This town is everywhere in The New York Times today. First, in the magazine section, there's a Rob Walker "Consumed" column that includes Nordstrom, the Destee Nation Shirt Company, the Blue Moon Tavern, and even "the dubious-sounding Tractor Tavern." Dubious? Why dubious? Does Mr. Walker think they sell tractors instead of beer?
Then local architect Tom Kundig (of Olson Sundberg Kundig Allen Architects) gets a magazine spread for some NoCal vacation home we could never afford. (This on the same day The Seattle Times is sending its love to Kundig. Dude, who's your publicist?)
Former SW contributor Alan Furst, now a successful spy novelist out in the Hamptons, gets a nice little weekend profile here.
Then, over in the Sunday NYT book review section, there's former SW writer Bruce Barcott's review of The Other, the latest novel from Bainbridge Island's own David Guterson. Usually a guy of sound judgment, Barcott loves the book, though I've read some considerably less charitable assessments. (Funny how Guterson's publisher didn't send us a review copy...but that's another blog post.)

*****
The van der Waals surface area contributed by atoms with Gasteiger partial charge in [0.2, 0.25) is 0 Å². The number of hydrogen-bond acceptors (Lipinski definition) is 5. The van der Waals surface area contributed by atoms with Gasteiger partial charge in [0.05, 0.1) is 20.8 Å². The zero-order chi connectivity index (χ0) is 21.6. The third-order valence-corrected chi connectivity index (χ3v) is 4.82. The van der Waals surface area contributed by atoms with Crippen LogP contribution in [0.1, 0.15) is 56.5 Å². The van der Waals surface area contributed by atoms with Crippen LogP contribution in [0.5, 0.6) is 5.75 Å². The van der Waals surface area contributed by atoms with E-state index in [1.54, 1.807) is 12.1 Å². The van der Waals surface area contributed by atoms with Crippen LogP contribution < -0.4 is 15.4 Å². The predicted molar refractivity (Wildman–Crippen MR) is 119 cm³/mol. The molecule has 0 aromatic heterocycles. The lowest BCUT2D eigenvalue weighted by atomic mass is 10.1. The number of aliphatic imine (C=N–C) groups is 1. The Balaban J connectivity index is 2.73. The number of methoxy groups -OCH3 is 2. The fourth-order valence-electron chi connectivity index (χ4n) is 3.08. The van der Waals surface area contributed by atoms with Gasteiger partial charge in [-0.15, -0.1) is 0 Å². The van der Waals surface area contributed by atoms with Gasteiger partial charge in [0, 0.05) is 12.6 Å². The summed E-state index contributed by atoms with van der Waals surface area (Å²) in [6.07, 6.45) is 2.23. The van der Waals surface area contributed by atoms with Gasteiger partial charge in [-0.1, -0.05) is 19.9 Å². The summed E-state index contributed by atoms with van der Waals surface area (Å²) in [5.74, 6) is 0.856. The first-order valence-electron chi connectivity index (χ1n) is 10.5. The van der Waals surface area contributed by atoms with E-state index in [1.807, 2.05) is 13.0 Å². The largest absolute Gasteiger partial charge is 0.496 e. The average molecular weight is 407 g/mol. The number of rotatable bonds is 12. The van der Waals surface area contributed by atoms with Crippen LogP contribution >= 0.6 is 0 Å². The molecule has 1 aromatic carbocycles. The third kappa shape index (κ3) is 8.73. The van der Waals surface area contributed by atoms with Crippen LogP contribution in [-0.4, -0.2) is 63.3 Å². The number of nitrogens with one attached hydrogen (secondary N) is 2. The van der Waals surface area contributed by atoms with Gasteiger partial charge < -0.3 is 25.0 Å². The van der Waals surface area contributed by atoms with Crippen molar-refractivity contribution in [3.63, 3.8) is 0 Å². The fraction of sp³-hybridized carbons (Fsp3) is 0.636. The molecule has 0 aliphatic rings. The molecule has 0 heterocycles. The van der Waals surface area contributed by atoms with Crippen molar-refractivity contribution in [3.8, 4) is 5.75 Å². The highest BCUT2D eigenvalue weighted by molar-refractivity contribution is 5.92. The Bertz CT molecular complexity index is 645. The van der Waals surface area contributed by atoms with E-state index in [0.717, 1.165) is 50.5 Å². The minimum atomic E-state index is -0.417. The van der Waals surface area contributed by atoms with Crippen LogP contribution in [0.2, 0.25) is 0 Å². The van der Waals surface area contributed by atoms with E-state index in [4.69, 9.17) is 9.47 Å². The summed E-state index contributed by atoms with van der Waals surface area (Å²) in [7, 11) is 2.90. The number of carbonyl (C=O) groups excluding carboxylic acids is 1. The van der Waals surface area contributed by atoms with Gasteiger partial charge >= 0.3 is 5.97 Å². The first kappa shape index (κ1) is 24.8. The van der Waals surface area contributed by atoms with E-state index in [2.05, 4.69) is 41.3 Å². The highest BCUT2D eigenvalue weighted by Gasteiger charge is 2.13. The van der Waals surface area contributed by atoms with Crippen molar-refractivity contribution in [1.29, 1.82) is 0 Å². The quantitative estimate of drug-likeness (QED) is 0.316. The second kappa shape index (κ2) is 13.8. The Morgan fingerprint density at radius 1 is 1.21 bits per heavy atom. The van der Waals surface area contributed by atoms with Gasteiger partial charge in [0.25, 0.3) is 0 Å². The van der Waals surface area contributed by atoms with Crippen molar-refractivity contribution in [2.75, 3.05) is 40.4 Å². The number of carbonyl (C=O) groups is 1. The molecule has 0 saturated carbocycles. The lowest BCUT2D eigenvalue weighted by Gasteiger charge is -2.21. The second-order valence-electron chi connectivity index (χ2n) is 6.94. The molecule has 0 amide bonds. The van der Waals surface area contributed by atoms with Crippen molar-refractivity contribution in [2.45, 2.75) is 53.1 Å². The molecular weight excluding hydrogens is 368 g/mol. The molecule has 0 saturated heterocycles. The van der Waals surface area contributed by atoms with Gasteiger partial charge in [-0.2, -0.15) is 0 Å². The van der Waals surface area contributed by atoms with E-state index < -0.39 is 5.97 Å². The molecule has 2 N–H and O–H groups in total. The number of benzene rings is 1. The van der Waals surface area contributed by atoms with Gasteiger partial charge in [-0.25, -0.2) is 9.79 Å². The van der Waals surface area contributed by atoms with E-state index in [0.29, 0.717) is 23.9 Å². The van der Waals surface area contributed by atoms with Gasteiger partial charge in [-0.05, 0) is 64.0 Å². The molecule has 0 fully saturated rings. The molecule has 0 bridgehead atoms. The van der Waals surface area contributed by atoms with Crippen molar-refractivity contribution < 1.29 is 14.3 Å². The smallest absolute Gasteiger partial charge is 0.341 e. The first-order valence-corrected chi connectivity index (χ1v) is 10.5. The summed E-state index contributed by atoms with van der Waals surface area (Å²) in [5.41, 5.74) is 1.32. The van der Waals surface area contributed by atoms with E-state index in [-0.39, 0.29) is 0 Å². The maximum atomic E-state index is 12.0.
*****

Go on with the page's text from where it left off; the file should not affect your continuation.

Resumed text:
Barcott praises Guterson, in a tale of divergent friendship among two Seattle buddies, for the book's specific local details: "Guterson’s characters live in the city as it really is. They grab fish and chips at Spud on Green Lake, browse for used books at Shorey’s, trip on the mushrooms that grow wild in Ravenna Park. Guterson knows Seattle the way Updike knows small-town Pennsylvania."
And before you quibble, the book starts in 1972, so both Barcott and Guterson know that Shorey's is now closed. And there's no mention of that dubious-sounding Tractor Tavern.